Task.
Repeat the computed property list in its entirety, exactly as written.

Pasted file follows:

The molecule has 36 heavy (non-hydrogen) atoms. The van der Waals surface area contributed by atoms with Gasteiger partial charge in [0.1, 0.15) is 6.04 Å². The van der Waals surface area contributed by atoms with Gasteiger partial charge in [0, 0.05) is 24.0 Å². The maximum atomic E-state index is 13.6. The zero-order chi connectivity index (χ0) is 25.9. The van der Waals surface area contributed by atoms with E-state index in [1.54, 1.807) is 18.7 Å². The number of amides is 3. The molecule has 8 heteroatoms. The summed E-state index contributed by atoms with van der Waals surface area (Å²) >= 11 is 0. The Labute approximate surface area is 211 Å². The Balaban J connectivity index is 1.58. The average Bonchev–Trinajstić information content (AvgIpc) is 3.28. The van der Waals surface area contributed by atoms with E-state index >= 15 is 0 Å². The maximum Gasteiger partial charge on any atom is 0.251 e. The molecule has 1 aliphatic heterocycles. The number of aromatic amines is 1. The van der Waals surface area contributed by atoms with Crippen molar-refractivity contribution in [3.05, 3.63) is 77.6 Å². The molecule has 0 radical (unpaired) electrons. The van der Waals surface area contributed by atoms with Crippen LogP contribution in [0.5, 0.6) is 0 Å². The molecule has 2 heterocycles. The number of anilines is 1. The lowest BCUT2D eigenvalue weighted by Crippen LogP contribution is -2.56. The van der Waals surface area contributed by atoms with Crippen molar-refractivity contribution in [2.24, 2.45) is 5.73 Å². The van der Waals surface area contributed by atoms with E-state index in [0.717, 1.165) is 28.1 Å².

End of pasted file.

The molecule has 36 heavy (non-hydrogen) atoms. The van der Waals surface area contributed by atoms with Gasteiger partial charge in [0.1, 0.15) is 6.04 Å². The van der Waals surface area contributed by atoms with Gasteiger partial charge in [0, 0.05) is 24.0 Å². The maximum atomic E-state index is 13.6. The zero-order chi connectivity index (χ0) is 25.9. The van der Waals surface area contributed by atoms with E-state index in [1.54, 1.807) is 18.7 Å². The number of amides is 3. The molecule has 8 heteroatoms. The summed E-state index contributed by atoms with van der Waals surface area (Å²) >= 11 is 0. The Labute approximate surface area is 211 Å². The Balaban J connectivity index is 1.58. The average Bonchev–Trinajstić information content (AvgIpc) is 3.28. The van der Waals surface area contributed by atoms with E-state index >= 15 is 0 Å². The maximum Gasteiger partial charge on any atom is 0.251 e. The molecule has 1 aliphatic heterocycles. The number of aromatic amines is 1. The van der Waals surface area contributed by atoms with Crippen molar-refractivity contribution in [3.05, 3.63) is 77.6 Å². The molecule has 0 radical (unpaired) electrons. The van der Waals surface area contributed by atoms with Crippen LogP contribution in [0.5, 0.6) is 0 Å². The molecule has 2 heterocycles. The number of anilines is 1. The lowest BCUT2D eigenvalue weighted by Crippen LogP contribution is -2.56. The van der Waals surface area contributed by atoms with Crippen molar-refractivity contribution in [2.24, 2.45) is 5.73 Å². The van der Waals surface area contributed by atoms with E-state index in [0.717, 1.165) is 28.1 Å².